Our paper tries to address two important facts of PH1 bone disease: First, it is a description of the current subjective and objective bone markers of a rare metabolic disorder, such as occurrence of bone pain, amount and quality of pathological fractures and disturbances of the electrolyte and vitamin-D-related metabolism. Pathological fractures occurred in all age groups and seemed to be independent from the length of ESRD or time spent on dialysis. However, the changes were more predominant in young children who did not receive an intensified HD protocol from the beginning, e.g., patient # 10, who came as fugitive and had received CAPD instead of HD for a longer period. We have recently demonstrated that only an intensified HD protocol is capable to reduce plasma oxalate levels significantly (1) and might therefore reduce the effects caused by the disturbed bone metabolism (12, 18). However, there is no clear evidence in the literature whether severity of bone disease is linked to individual plasma oxalate levels or the accumulated body oxalate pool (6, 15). Secondly, and this is new and important in this retrospective analysis, many changes were at least partially reversible regardless of the age of onset and we describe an approximate time course following CLKT and KALT. Although patients will probably never gain a normal catch-up-growth or complete bone repair, our study might add important information to provide a quantitative severity score in the future. However, it is very challenging to diagnose bone metabolism and link the outcome to certain metabolic parameters (18). Analysis of the previous few pediatric descriptions are important and necessary, but are more of historic value and have to be reevaluated in the near future when long-term studies of PH1 patients undergoing newer therapeutic strategies are available (12, 1518). So far, it remains only speculative whether new therapeutics have the potential to fully replace liver transplantation in the future. In our opinion, this is highly dependent on the already existing individual damage of systemic oxalosis, the age of onset of renal failure and probably the underlying genotype. We are currently treating a one year old girl from Sri Lanka who was diagnosed with infantile oxalosis at the age of 2 months. The patient carries a very pathogenic loss of function mutation in Exon 1 of the AGXT gene (p.Lys21Glnfs*156), receives an intensified HD and PD treatment and is treated with lumasiran from her third months of life. She is now one year old and only poorly responding to the new therapy with oxalate levels remaining very high. In this case, it is hard to imagine that only renal transplantation is sufficient to improve the girl's outcome.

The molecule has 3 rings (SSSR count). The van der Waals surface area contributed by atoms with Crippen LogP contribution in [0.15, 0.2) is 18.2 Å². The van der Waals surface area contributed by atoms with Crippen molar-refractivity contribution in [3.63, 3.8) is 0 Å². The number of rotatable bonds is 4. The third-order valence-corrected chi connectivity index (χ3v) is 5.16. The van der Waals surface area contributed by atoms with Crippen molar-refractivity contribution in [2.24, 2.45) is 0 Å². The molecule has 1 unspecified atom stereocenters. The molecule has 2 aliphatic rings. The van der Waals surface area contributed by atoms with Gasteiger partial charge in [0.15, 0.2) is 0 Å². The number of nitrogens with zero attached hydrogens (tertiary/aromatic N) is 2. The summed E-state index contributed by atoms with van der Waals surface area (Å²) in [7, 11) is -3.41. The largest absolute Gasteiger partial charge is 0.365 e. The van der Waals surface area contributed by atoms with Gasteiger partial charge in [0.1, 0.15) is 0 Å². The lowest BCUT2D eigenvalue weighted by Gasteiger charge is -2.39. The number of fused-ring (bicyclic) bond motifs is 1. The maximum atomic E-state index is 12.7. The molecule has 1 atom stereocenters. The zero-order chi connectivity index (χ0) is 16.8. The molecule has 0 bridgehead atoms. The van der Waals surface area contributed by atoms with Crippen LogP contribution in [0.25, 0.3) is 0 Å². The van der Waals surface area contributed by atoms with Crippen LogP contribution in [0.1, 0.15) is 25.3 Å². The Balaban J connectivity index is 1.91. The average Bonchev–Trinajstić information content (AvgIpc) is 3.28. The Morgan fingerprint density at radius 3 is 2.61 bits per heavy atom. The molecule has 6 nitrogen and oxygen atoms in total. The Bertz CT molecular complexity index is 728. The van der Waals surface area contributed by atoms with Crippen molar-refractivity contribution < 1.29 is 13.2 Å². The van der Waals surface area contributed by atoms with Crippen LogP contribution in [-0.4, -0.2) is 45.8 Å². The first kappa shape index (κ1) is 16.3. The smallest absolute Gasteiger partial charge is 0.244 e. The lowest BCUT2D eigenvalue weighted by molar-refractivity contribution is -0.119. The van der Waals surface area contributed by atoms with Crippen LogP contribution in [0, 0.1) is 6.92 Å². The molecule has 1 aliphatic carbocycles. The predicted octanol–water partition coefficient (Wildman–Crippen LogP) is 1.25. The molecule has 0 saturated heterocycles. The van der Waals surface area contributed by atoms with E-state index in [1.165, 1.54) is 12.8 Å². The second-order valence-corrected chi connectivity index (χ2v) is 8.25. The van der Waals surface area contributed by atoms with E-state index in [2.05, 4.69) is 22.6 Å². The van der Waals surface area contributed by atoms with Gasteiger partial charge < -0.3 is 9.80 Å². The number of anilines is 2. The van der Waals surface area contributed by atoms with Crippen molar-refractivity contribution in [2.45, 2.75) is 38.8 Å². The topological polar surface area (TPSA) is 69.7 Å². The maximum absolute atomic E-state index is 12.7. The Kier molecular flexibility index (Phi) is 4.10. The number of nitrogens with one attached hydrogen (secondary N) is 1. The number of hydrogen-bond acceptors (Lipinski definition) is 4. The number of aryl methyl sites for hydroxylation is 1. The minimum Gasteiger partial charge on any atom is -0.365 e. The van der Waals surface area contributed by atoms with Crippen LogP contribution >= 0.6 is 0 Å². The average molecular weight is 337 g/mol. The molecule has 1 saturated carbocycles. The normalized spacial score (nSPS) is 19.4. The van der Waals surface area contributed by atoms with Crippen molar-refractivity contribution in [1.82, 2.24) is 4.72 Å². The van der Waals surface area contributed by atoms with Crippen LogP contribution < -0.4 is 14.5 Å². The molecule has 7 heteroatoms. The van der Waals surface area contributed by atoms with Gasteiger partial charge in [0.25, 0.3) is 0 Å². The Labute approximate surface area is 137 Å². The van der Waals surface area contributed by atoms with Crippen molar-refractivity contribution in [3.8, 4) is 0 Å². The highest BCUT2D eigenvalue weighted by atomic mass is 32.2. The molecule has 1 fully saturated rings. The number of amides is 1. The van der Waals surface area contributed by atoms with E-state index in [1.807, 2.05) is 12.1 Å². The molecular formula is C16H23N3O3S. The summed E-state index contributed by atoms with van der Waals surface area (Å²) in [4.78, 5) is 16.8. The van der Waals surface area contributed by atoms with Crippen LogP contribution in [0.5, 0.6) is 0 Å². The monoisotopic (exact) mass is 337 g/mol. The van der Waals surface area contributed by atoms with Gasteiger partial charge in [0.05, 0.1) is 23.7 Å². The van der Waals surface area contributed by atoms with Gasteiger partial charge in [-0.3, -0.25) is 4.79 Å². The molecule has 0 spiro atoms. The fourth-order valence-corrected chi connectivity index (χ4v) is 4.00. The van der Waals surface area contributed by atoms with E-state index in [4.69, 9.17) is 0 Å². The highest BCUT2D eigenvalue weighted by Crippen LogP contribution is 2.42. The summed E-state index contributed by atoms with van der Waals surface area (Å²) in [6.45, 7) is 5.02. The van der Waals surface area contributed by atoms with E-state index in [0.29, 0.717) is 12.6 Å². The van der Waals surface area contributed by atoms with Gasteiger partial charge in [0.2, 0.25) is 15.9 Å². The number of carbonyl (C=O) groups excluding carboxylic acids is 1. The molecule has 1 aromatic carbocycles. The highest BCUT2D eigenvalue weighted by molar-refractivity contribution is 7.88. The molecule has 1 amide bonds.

Our study has several limitations, primarily caused by its small size and descriptive and retrospective character. Furthermore, our study has a selection bias since we mainly report patients who were exclusively transferred to our center for the option of CLKT or KALT and underwent more or less intensified dialysis protocols in their countries of origin. Unfortunately, we did not follow a specific protocol or schedule of bone health assessment in our study and bone pain was determined unsystematically and not assessed qualitatively from indirect markers such as patient's history, local swelling, sensitivity to touching and local irritation. However, all patients’ records were screened for bone specific comments or unforeseeable radiologic examinations. The skeletal status pre and post-transplantaton was derived from Xray analysis only when needed and bone mineral density was not measured (5). The epidemiology of bone impairment is difficult to assess, and it remains unclear whether certain levels of plasma oxalate or urine oxalate excretion are linked to the severity of bone disease. Xrays are only indirect, surrogate markers and do not allow exact interpretation of the bone mineralization or level of osteodystrophy. However, osteosclerosis, decalcification and calcification prior and post transplantation can be assessed satisfactorily by conventional Xrays and might therefore be sufficient to evaluate the stability of the bone.